OHL East Division preview

By Sean Keogh






OHL Eastern Conference Preview- Part 1: East Division

The East Division should be a close race as it was in
2003-04, when it took until the last game of the season for the Ottawa 67’s to
clinch the division title over the Kingston Frontenacs and Oshawa Generals.
Since the league went to four divisions back in 1998-99, no team has won a
division title with as low a point total as Ottawa’s 71 last year. Ottawa was
only three games over the .500 mark, Kingston only two, and Oshawa only one.

 

Heading into the 2004-05 season, the 67’s are the odds-on
favorite to win the division crown, despite the loss of two-time league top
player Corey Locke (MON), who signed a pro contract. The
Peterborough Petes, who had only 22 wins last year, may give them their best
challenge. Neither Kingston nor Oshawa looks impressive going in, and the
Belleville Bulls will likely once again finish in or near the basement of the
league. For the 67’s, if nothing else, they have arguably the Conference’s top
offense, and one that could compete with the London Knights for tops in the
league.

 

Belleville Bulls

 

After roughly a six-year run as one of the better teams in
the OHL, the Bulls came crashing down last year. They had the fewest wins in
the league and tied Saginaw for the fewest points with 39. While former Bulls
from that strong run such as Jason Spezza, Matthew Stajan, Branko Radivojevic,
Jonathan Cheechoo and Justin Papineau are now making their mark in the NHL,
their top offensive player last year was Marc
Rancourt
.

 

Rancourt returns as an overager, on what will again be a
relatively young team. Mike Roelofsen
along with Cody Thornton and John Adams were among the team’s other
better forwards last year, and are all 17 or 18 years old. Another notable
young forward is Michael Lombardi
who had 12 points in 27 games after being acquired from Plymouth last year as a
16-year-old. Lombardi has size and skill and could move up the charts in his
draft year. Because of their lack of success last year, the Bulls had the first
overall pick in the summer draft, and used it on John Hughes from Whitby, Ontario. Hughes lacks size but has plenty
of skill, and he’ll get more than enough chances to put it on display. On
defense, much will be asked of overage acquisition Pat Sutton who played the last two years in Owen Sound. The hulking
Josh Francis along with Kyle Sonnenburg and Geoff Killing all return, although none
has proven much at the OHL level thus far. The team’s two import picks from
last year, Martin Novak and Lubomir Stach, will be asked to inject
some offense into this group that otherwise lacks talent.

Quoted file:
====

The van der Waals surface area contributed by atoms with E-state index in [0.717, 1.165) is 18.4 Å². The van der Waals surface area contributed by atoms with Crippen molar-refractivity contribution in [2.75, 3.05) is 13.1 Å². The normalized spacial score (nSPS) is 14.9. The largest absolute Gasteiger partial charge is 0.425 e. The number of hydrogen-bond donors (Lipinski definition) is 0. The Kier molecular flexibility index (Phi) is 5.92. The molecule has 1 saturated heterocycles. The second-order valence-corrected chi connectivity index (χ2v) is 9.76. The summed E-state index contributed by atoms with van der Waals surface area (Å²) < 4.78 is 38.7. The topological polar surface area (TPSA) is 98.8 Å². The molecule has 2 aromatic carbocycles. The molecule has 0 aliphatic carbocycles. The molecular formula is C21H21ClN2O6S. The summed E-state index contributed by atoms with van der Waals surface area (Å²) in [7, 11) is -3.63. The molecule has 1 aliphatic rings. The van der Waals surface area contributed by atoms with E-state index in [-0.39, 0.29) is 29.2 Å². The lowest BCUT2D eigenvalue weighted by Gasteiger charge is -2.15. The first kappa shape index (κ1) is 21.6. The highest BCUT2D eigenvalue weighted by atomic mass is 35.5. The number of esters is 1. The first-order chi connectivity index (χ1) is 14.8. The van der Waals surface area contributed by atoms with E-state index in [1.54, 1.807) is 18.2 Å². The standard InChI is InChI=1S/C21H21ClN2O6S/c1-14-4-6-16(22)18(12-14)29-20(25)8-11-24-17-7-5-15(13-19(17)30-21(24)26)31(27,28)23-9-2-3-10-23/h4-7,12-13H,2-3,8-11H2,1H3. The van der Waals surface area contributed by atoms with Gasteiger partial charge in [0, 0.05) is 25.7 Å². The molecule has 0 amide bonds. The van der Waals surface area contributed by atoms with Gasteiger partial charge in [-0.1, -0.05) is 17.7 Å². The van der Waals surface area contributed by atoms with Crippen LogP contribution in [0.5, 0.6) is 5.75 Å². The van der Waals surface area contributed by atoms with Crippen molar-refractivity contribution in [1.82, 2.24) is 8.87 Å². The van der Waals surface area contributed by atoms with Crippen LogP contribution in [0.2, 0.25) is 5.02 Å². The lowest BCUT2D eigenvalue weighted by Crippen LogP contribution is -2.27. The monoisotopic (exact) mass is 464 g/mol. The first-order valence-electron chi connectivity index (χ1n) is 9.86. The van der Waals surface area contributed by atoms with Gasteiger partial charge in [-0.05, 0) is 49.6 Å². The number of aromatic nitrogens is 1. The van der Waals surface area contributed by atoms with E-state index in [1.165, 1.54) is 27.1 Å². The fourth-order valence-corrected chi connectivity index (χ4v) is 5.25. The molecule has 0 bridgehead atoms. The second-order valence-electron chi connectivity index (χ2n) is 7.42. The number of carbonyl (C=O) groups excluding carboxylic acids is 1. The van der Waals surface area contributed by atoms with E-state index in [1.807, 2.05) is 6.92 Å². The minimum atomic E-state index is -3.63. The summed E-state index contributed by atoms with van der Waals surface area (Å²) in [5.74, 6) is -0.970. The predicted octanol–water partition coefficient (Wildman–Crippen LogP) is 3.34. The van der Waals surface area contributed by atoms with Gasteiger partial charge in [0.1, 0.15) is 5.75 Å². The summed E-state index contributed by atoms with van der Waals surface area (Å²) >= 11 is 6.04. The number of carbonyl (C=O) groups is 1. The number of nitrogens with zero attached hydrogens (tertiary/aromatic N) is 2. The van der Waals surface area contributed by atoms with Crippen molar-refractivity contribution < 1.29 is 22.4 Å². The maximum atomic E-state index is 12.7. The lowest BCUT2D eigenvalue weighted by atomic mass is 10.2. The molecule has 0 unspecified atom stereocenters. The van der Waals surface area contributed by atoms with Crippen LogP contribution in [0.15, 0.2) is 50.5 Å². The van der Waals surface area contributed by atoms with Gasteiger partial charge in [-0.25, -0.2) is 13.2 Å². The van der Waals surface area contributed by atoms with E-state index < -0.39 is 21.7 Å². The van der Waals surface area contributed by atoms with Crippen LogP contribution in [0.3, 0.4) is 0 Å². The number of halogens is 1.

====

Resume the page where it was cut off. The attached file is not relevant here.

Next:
In goal, the Bulls return all three goalies that played for
them last year, including Eric Tobia,
who is an overager this season. The veteran Tobia played in 55 games last year,
and saw plenty of rubber in just about every one of them. This season, Tobia
can expect more of the same, although he should have more offensive support as
the young kids start to blossom. A playoff spot is possible, but this team is
still very young and inexperienced in general.

 

Kingston Frontenacs

 

On paper, the Frontenacs could have been a powerful team
last year, and if nothing else, should have beaten out the 67’s for the East
Division crown. With Eric Himelfarb (DET) back for his overage season, Bryan Rodney putting up huge points
from the blueline, and power forward prospect extraordinaire Anthony Stewart (FLA) pulling on the
Frontenacs sweater, the team was good on paper. This year, while Himelfarb has
graduated after a sensational season, the other two are expected back, among
other veterans.

 

Although there may still be hope for NHL fans that there
will be hockey this year, the Frontenacs hope there isn’t, because in that
case, Stewart will assuredly be in uniform this coming season. This is vital to
their success because while Stewart is not only a great goal scorer, he is so
big and physical that he opens up space for smaller players such as Evan Kotsopoulos and Danny McDonald. The Frontenacs also
have some good young forwards such as Bobby
Hughes
and 2003 third overall pick Tony
Rizzi
, who will be asked to contribute more this year. Rodney will once
again patrol the blueline for the Frontenacs, which is good news for all
concerned, as Rodney, who has 136 points in the last two years, is a
sensational player, especially on the power play. Fellow overager Justin Suda returns for a fourth season
with the Frontenacs, and will be asked to keep up his strong all-around play.
Otherwise, the defense is young with sophomores such as Kyle Raftis and Trevor
Waddell
being asked to play a greater role this year.

 

Last year, Chris
Beckford-Tseu
was brought in early on to stabilize the goaltending
situation. This year, Dayne Davis
and Matthew Spezza will play between
the pipes for Kingston. Davis was the back-up last year in his first full
season in the OHL despite being 18. This year, the bulky Davis will need to
prove he is physically able and adequately conditioned to handle the starting
duties. The Frontenacs should contend, although they will not quite be with the
class of the East.

 

Ottawa 67’s

 

The 67’s are a team that will match any team’s offense, but
is young both on defense and in goal. Although the 67’s enter the 2004-05
season as the defending East Division champions, they were not clearly better
than other teams. The defense was young and inexperienced and struggled at
times, the goaltending failed to cover up the numerous defensive miscues, and Locke aside, the offense was nothing
special. This year, if nothing else, the 67’s will be a powerful offensive
juggernaut.

 

While it appeared Locke might return for an overage season,
the player that will go down as one of the best ever to wear the barber pole
signed just before the NHL dropped its curtains for the lockout. While there is